- Several California sports betting campaigns are making a last push to gather signatures
- It’s expected that at least two California sports betting referendum questions will be on the November ballot
- California Tribes and online sports betting operators are at odds over the state’s sports betting future
California tribes, California card rooms, and national online sports betting operators are all engaged in a power struggle to position themselves for an advantageous piece of the potentially massive California sports betting market that could be legalized this November.
California voters will likely have at least two sports betting referendum questions to ponder on the November general elections ballots, with a third that may be approved for the ballot in the next few months. California sports betting will become a reality for the state if any, or all, of the referendum questions are approved by voters in the election.
Only one initiative, a tribal-led referendum question to legalize retail sports betting at tribal casinos and state racetracks, has procured the necessary signatures to appeal on the 2022 ballot. If approved, the initiative would also legalize dice games and roulette at tribal casinos.
Online Sportsbook Operators Making Their Push
However, it is widely expected that a second initiative, one to legalize online sports betting in California for both national online sports betting operators and California tribes, will procure the necessary verified signatures to appear on the November ballot.
Backed by DraftKings, BetMGM, FanDuel, Fanatics Betting and Gaming, Bally’s Interactive, WynnBET, and Penn National Gaming (Barstool Sportsbook) through a $100 million contribution, the “California Solutions to Homelessness and Mental Health Support Act,” has until May to submit 997,139 verified signatures to gain a spot on the general election ballot.
Campaign spokesperson Nathan Click told Sports Betting Dime the signature collectors continue to find strong support for the measure.
“Signatures are looking good. We are in strong position and continue to be well over our week to week goals. Clock runs out on collection at the beginning of May,” Click said.
If approved by voters in November, the act would allow qualified sportsbook operators to partner with California Tribal Nations to operate online sports betting in the state.
The initiative allocates 85% of sports betting revenue to the California Solutions to Homelessness and Mental Health Support Account, which will help combat homelessness and mental health issues in the state. The additional 15% of revenue will be allocated to the Tribal Economic Development Account, which will provide economic development and assistance to tribes in the state who do not participate in the online sports betting program. There are 104 federally recognized tribes in California.
Tribal Opposition to Outside Sports Betting Operators
California Tribal representatives are firmly opposed to the online sportsbook backed initiative, preferring to keep the future of retail and online sports betting in the hands of California tribes. Kathy Fairbanks, spokeswoman for the Coalition for Safe, Responsible Gaming, sponsored by California Indian Gaming Tribes, said the coalition is working under the assumption that the online sports betting operator referendum will gain the necessary signatures to be on the November ballot.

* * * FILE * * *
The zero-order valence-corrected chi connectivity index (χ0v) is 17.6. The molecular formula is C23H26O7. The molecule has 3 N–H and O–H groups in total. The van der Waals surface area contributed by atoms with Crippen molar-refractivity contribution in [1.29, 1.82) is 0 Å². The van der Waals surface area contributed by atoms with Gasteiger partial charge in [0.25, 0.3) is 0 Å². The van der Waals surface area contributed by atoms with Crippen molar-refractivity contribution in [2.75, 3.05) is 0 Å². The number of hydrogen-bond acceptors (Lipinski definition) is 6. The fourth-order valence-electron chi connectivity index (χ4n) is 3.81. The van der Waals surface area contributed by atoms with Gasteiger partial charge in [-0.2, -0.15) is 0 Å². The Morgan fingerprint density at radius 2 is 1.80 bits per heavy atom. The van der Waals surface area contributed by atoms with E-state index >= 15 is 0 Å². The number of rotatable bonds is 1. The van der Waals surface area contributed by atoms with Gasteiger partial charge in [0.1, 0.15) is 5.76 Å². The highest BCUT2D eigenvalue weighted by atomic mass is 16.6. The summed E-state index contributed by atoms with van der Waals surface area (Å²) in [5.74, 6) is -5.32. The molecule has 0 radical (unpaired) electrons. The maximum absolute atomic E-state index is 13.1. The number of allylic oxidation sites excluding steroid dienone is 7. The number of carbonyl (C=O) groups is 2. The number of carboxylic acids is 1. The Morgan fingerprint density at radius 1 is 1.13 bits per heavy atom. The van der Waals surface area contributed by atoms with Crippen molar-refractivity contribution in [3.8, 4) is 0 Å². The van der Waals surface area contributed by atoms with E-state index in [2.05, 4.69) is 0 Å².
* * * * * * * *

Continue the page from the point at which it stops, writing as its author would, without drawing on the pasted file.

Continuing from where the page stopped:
The Coalition for Safe, Responsible Gaming represents 43 California tribes and is the driving force behind the Tribal Sports Wagering Act, the only approved sports betting initiative for the November ballot so far. The initiative seeks to legalize retail sports betting at tribal casinos and state casinos, while keeping sports betting under the umbrella of tribal control.
A second tribal ballot measure, sponsored by the San Manuel Band of Mission Indians, Wilton Rancheria, and Rincon Band of Luiseno Indians, is currently collecting signatures to legalize online and retail sports betting for California tribes only. The ballot measure eclipsed the 25% signature threshold in March and has until July to gather the remaining necessary signatures.
I received two very different California sports betting press releases about half an hour from each other.
I will have a comprehensive update on the California sports betting legalization efforts tomorrow morning.
— RLinnehanXL (@RLinnehanXl) April 18, 2022
It’s expected, however, that it may come up short to appear on the November ballot. Representatives from the campaign could not be reached for comment.
Despite potentially vying against each other for votes in November, Fairbanks said the entire tribal community has banned together against the online sports betting operator campaign.
“The tribal community is 100% unified against the corporate operator measure. It would harm tribes, it would harm the community efforts and job creation that tribes have undertaken in California. The tribes have given back to their communities, they’ve generated tax revenue in California, and the corporate measure undercuts all of that. Tribes are 100% unified against that measure,” she told Sports Betting Dime.